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Florida Court Rules Health Insurance Reform Law Unconstitutional

by Leah Greene, JD, LLM on February 1st, 2011

As we have previously noted, twenty-six states (including Texas) filed suit in Florida to strike down the health care reform law, commonly referred to as Obamacare. In December, a Virginia court ruled that the health insurance reform law was unconstitutional. Late yesterday, Judge Roger Vinson of the United States District Court for the Northern District of Florida ruled the health insurance reform law was unconstitutional in State of Florida v. Dep’t of Health and Human Serv., Cause No. 3:10-CV-91-RV.

The Court determined the mandate for individuals to purchase health insurance exceeds Congress’s power under the Commerce Clause of the U.S. Constitution. As in the Virginia lawsuit, the plaintiff States argued that the Commerce Clause applies only to “activity.” By including a penalty for individuals who do not purchase health insurance, Congress was regulating “inactivity.” The Court explained the Commerce Clause did not allow for regulation of inactivity:

It would be a radical departure from existing case law to hold that Congress can regulate inactivity under the Commerce Clause. If it has the power to compel an otherwise passive individual into a commercial transaction with a third party merely by asserting — as was done in the Act — that compelling the actual transaction is itself “commercial and economic in nature, and substantially affects interstate commerce”, it is not hyperbolizing to suggest that Congress could do almost anything it wanted.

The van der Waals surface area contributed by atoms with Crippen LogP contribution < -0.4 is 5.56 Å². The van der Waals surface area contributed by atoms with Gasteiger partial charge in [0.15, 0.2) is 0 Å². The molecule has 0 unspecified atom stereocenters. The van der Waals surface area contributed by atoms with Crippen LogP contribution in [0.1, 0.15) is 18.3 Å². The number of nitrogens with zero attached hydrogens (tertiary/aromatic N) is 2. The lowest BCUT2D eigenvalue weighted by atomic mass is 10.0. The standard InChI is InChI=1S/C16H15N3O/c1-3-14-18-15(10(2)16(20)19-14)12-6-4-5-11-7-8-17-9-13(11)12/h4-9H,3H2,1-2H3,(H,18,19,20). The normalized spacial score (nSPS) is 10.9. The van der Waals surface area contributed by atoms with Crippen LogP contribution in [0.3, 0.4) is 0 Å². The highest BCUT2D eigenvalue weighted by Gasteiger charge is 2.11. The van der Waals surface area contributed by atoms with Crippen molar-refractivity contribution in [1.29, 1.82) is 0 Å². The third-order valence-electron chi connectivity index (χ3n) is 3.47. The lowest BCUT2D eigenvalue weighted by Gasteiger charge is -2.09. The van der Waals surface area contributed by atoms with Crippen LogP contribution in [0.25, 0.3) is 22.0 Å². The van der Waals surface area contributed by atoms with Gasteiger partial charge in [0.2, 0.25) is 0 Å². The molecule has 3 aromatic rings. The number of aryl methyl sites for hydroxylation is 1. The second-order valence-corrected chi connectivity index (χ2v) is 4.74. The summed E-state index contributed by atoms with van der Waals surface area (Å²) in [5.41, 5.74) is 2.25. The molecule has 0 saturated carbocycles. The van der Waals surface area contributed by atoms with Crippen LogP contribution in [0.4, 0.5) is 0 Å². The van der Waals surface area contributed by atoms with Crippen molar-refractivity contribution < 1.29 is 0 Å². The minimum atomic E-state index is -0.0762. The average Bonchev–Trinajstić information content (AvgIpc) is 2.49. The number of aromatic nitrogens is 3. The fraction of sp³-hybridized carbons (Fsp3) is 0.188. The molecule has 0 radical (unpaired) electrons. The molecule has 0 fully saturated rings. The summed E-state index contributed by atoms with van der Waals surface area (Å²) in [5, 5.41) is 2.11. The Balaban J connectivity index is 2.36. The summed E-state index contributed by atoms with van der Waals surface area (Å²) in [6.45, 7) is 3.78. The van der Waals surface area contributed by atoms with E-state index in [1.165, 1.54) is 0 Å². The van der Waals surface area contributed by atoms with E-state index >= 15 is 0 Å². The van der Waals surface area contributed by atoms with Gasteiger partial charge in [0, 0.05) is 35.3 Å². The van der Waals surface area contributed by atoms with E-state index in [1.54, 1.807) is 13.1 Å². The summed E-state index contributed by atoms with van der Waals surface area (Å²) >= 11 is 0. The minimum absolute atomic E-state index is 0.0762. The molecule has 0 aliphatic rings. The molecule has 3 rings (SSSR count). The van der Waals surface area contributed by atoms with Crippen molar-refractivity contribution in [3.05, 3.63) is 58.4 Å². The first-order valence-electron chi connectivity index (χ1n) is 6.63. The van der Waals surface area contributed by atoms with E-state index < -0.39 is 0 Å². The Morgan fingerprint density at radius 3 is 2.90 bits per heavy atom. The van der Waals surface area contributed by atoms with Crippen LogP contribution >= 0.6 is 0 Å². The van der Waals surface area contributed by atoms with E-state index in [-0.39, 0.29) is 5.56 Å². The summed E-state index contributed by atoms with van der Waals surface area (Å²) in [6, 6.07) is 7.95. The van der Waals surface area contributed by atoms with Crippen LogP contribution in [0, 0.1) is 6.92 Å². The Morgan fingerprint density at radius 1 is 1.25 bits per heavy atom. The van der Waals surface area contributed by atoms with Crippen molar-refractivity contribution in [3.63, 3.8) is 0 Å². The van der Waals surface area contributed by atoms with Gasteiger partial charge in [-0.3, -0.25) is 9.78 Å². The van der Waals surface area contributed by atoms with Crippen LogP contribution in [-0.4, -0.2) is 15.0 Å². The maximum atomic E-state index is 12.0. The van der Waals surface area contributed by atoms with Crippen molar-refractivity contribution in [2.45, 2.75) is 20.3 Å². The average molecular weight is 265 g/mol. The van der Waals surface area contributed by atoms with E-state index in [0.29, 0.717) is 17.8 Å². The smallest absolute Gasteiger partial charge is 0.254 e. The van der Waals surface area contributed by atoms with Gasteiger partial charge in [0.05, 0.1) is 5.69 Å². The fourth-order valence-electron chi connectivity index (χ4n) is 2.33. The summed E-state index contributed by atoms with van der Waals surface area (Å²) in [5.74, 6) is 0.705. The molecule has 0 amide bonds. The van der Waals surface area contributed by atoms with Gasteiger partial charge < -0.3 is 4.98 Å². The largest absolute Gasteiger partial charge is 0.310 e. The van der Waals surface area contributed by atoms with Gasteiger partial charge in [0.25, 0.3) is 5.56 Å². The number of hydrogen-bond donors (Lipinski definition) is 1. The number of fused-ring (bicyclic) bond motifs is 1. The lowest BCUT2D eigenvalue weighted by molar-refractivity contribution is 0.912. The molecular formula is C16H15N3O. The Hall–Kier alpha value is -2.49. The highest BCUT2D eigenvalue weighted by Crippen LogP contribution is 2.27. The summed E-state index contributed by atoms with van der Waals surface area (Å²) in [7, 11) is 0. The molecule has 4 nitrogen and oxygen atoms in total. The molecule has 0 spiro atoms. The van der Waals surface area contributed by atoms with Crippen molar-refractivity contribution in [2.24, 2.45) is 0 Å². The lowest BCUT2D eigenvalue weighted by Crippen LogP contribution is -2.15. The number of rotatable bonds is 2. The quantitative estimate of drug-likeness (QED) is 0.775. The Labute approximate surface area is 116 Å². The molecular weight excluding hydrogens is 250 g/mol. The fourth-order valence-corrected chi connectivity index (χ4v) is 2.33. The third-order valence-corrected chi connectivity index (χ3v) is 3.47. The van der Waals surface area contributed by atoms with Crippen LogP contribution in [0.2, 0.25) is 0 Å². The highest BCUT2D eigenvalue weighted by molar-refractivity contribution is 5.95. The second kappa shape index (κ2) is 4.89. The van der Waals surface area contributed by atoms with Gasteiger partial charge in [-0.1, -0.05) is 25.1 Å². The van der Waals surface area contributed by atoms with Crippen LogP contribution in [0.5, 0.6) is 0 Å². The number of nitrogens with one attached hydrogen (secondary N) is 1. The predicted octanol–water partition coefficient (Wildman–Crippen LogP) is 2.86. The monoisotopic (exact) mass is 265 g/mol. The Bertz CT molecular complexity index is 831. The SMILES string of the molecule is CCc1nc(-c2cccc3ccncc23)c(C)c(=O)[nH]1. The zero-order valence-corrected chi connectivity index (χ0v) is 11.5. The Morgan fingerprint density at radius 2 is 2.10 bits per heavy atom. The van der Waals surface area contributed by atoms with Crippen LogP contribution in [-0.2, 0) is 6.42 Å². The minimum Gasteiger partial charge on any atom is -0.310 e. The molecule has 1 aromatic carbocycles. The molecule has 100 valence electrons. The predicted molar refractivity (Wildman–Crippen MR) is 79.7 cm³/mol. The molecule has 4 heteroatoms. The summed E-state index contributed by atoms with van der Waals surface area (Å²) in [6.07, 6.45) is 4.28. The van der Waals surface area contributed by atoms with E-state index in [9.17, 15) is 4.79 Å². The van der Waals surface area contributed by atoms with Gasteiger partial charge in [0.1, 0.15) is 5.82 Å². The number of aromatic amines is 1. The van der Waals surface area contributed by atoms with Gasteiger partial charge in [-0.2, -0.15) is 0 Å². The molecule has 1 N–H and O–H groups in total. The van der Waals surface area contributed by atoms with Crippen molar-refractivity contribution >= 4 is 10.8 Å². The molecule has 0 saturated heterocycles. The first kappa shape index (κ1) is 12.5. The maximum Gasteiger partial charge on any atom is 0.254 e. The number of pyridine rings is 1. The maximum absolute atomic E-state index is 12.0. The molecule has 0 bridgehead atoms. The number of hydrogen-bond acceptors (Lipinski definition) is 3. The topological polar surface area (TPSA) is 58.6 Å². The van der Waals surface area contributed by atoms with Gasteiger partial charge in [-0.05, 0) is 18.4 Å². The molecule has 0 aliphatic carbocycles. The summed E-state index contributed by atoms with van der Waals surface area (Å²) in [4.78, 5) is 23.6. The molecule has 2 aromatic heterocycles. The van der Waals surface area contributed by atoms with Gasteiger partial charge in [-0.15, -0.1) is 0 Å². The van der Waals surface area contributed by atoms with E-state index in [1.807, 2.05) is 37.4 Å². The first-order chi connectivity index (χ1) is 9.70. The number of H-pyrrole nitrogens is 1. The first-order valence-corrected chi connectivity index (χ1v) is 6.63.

(Emphasis in the original.)

The Court also considered whether the unconstitutional portions of the law could be severed from the constitutional provisions, which the Virginia court did not address. The Court noted that Congress considered, and decided against, including a severability provision in the health care reform law, showing it intentionally did not wish to include it, especially given the controversy surrounding the individual mandate provision. As a result, the Court determined the individual mandate provision and the portions of the law which could stand independently were “inextricably bound together in purpose and must stand or fall as a single unit.”

The Court denied the States’ request for an injunction, as the law does not take effect until 2014.

This case will ultimately be decided by the U.S. Supreme Court. If the Supreme Court upholds the Florida court’s determination that the individual mandate provision is not severable, Congress will be required to re-draft this law to enact some kind of health law reform.

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From → Health Law